The phrase ‘good for her’ originates from an episode of the comedy show Arrested Development. In the infamous scene, icon Lucille Bluth is watching the news with her youngest adult son Buster. As the news finishes reporting a case in which a stressed mother lets her car roll into a lake with her kids trapped inside, Lucille responds with a hardy “good for her”, panicking Buster. The ‘good for her’ meme wasn’t created specifically for the subgenre: it’s been circulating on Tumblr since the mid s, usually being applied to bizarre news stories about eccentric women and in reaction to true crime shows. The meme’s lasting effect is because it represents to audiences the feeling of satisfaction felt when a female character realises their desires and/or receives a fulfilling conclusion. This idea is commonly seen in movies which centre around a belittled and traumatised woman who regains her autonomy. They are mostly the female equivalent of a rags to riches story, where the rags are trauma and the riches are unusual means of coping/eradicating the trauma.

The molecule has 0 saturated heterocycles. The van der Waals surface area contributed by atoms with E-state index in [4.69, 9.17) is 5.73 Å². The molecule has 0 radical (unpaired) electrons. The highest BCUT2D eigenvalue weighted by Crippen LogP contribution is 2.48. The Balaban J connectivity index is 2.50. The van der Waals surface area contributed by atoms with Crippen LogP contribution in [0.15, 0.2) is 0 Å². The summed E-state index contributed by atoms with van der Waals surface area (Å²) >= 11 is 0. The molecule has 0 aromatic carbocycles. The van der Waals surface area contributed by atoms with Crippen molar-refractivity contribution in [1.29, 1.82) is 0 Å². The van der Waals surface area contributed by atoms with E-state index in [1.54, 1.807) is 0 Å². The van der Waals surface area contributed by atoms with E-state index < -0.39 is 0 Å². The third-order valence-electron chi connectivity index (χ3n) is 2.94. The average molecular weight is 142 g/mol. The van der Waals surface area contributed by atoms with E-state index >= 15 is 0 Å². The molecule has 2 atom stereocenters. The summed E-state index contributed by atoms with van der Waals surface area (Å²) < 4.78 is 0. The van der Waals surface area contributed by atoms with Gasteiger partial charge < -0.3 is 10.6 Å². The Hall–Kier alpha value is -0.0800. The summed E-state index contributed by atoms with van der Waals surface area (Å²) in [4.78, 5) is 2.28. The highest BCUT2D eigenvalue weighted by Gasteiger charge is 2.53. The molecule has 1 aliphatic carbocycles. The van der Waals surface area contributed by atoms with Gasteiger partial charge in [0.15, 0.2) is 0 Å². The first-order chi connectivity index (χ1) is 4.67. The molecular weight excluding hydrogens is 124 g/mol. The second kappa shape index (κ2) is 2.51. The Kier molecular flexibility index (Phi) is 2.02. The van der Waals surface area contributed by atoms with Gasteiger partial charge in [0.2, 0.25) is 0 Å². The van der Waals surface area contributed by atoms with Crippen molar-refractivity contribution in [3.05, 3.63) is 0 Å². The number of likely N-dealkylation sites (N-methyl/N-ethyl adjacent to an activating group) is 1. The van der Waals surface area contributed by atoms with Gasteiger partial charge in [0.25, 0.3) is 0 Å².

Knives Out is a perfect example of the Good For Her subgenre done correctly. In the film, Marta, the nurse of fictional famous crime author Harlan Thromby, gains a satisfying ending as reward for her constant kindness and good-naturedness. She performs the rightful tasks – from being a caring friend for Harlon, calling an ambulance to save Fran’s life and desiring to be truthful with the Thromby’s about Harlon’s death. The ending shots convey the Good For Her impact perfectly, with Marta, the new inheritor of all Harlon’s assets, standing on the balcony of his estate, gazing down at the enraged Thromby family, who’s selfish actions led them to lose their birth right.  She sips from a mug declaring it’s her house and her rules now!

Similarly, horror and thriller movies are very easy to identify as part of the subgenre due to their repetitive use of the Final Girl trope, a term coined by Carol J Clover. The Final Girl is the last surviving female character who confronts the villain and lives to tell the tale of horror. This female character is usually a virginal goody-goody who breaks free of some of those holdings through fighting her way free from the killer. Therefore, it’s easy to slap the label on these films as the females receive satisfying endings as they are the only characters that don’t meet a bloody end. Classic characters like Sidney in Scream, Laurie in Halloween and Sally in Texas Chainsaw Massacre are the most obvious faces that come to mind when the Final Girl trope is discussed.